2004 Conference Proceedings

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UNUSUAL ACCESS METHODS

Presenters
Gaylon Ponder-AAC Consultant
Words+, Inc.
1220 West Avenue J
Lancaster, CA 93534
Phone: 800-869-8521
Fax: 661-723-2114
Email: sheron@words-plus.com

Ricardo Ortega
Words +, Inc
1220 West Avenue J
Lancaster, CA 93534
Phone: 800-869-8521
Fax: 661-723-2114
Email: sheron@words-plus.com

This paper is intended to increase the awareness of "unusual alternate access methods" and provide guidance as to when to consider using them.

Common Access Methods

The most common assistive technology access methods work well for many but not for all, all persons with disabilities. Those few for whom they don't work could benefit from other more appropriate access methods:

The Problems

Two inherent problems often exist. The direct access, mouse, and head pointing methods require fine motor skills. Taking the case of Athetoid Cerebral Palsy (CP), the original problem is poor fine motor control, and methods that use fine motor control cause fatigue.

Another common problem is the build up of tone and spasticity. Single Switch Scanning offers relief from this tone, spasticity, and fatigue by allowing the user to use gross motor movements to press, or hit, a switch at the appropriate time; but it has its own limitations. The most obvious one is the requirement to hit the switch at just the right time. The exact timing requirement often leads to increased tone and spasticity; especially when the user is trying to work fast, such as during testing or when operating under anxiety.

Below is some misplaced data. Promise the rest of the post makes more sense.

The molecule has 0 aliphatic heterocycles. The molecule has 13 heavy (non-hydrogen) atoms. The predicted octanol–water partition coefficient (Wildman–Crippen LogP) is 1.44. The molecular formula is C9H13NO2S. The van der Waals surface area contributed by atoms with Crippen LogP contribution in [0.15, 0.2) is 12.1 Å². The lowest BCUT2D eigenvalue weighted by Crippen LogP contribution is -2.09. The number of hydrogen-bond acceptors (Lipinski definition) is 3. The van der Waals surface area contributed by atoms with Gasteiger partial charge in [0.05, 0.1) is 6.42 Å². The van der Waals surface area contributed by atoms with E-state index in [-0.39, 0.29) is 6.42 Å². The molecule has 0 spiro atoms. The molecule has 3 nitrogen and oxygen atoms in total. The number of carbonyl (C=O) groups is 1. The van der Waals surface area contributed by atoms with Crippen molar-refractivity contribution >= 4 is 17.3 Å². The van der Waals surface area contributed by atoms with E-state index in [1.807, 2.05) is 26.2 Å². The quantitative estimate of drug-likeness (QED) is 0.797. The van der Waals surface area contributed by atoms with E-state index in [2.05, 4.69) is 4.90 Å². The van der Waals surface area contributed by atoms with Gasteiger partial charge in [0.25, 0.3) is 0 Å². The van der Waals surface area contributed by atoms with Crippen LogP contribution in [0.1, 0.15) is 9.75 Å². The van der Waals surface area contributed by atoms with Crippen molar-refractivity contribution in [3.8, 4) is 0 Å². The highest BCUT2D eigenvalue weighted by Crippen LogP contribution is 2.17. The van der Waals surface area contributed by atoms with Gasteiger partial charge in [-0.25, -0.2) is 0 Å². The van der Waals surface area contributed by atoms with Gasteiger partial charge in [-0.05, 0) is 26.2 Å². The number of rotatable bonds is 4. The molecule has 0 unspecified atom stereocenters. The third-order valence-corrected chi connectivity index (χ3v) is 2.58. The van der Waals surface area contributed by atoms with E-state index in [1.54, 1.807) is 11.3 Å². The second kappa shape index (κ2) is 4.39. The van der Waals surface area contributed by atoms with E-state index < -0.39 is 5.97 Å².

Another often overlooked limitation of single switch scanning is the repetitive use injury problem. Picture the person with Spastic Athetoid CP who uses a head switch which require three movements of an eleven pound head for every character selection. In time the muscles will strengthen on that side, the ligaments will shorten, the spinal column will curve in that direction, and the client will suffer health problems related to the activity. We are all warned that improper overuse of single muscle groups can cause repetitive use injuries.

Problems with words or word selection are also fairly common as when the augmentative communication user either selects the wrong word, or misspells it, or inadvertently leaves it out of the sentence entirely. Often even the wrong word is in the sentence. You can see the surprised look on the client's face when it doesn't say what was intended. The problem is visual load.

With any of the access methods listed above, the client is busy looking at the access method. Examples are:

Note that none of these visual activities are required of those who don't need special access techniques. We can just watch what we type on the screen and edit it as we go. Using the common access methods listed above, however, the client can't properly edit while accessing. When they have time, they look at what they thought they typed, and it is often too late. The result is that others may perceive them as less capable when, infact, they are often just too visually loaded due to the access method.

Problem summary in order of occurrence during normal operation:

Alternate Solutions

There are two alternate methods of access that overcome some or all of the problems noted above. As with any access method they have their own set of limitations, but in many cases they are much better than the more commonly used methods. Also, they often work when the more common methods fail completely.

Please take time to become "familiar" with them so they can become a part of your arsenal of solutions. They are not difficult, and in many ways are easier than the commonly taught methods. They are almost always easier for the user if they are introduced to them before he or she becomes engrained in the use of another method. Both of them utilize two switch access. One is called Two-Switch Row Column Scanning, and the other is called Two-Switch Morse Code.